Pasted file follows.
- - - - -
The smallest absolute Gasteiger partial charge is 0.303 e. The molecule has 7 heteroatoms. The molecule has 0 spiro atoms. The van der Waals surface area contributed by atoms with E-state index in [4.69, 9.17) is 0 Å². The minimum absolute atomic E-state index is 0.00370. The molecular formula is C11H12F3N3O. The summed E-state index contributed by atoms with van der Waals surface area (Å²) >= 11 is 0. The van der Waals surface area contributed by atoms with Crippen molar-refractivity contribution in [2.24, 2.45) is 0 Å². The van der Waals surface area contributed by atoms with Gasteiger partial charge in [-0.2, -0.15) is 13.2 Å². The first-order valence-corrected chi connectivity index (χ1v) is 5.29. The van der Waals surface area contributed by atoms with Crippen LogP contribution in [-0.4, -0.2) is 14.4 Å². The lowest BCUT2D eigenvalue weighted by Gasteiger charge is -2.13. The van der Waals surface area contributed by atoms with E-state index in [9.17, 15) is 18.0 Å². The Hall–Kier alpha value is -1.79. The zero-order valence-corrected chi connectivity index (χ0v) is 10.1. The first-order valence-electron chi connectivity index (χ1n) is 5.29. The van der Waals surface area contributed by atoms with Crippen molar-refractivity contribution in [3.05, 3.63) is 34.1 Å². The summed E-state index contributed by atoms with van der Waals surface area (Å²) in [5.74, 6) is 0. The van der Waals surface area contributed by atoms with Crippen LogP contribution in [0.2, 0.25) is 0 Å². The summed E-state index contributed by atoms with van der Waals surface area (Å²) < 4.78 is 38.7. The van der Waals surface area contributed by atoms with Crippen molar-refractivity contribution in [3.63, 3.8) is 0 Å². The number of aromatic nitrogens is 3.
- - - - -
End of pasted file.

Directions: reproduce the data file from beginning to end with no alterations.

The smallest absolute Gasteiger partial charge is 0.303 e. The molecule has 7 heteroatoms. The molecule has 0 spiro atoms. The van der Waals surface area contributed by atoms with E-state index in [4.69, 9.17) is 0 Å². The minimum absolute atomic E-state index is 0.00370. The molecular formula is C11H12F3N3O. The summed E-state index contributed by atoms with van der Waals surface area (Å²) >= 11 is 0. The van der Waals surface area contributed by atoms with Crippen molar-refractivity contribution in [2.24, 2.45) is 0 Å². The van der Waals surface area contributed by atoms with Gasteiger partial charge in [-0.2, -0.15) is 13.2 Å². The first-order valence-corrected chi connectivity index (χ1v) is 5.29. The van der Waals surface area contributed by atoms with Crippen LogP contribution in [-0.4, -0.2) is 14.4 Å². The lowest BCUT2D eigenvalue weighted by Gasteiger charge is -2.13. The van der Waals surface area contributed by atoms with E-state index in [9.17, 15) is 18.0 Å². The Hall–Kier alpha value is -1.79. The zero-order valence-corrected chi connectivity index (χ0v) is 10.1. The first-order valence-electron chi connectivity index (χ1n) is 5.29. The van der Waals surface area contributed by atoms with Crippen molar-refractivity contribution in [3.05, 3.63) is 34.1 Å². The summed E-state index contributed by atoms with van der Waals surface area (Å²) in [5.74, 6) is 0. The van der Waals surface area contributed by atoms with Crippen LogP contribution in [0.2, 0.25) is 0 Å². The summed E-state index contributed by atoms with van der Waals surface area (Å²) < 4.78 is 38.7. The van der Waals surface area contributed by atoms with Crippen molar-refractivity contribution in [3.63, 3.8) is 0 Å². The number of aromatic nitrogens is 3.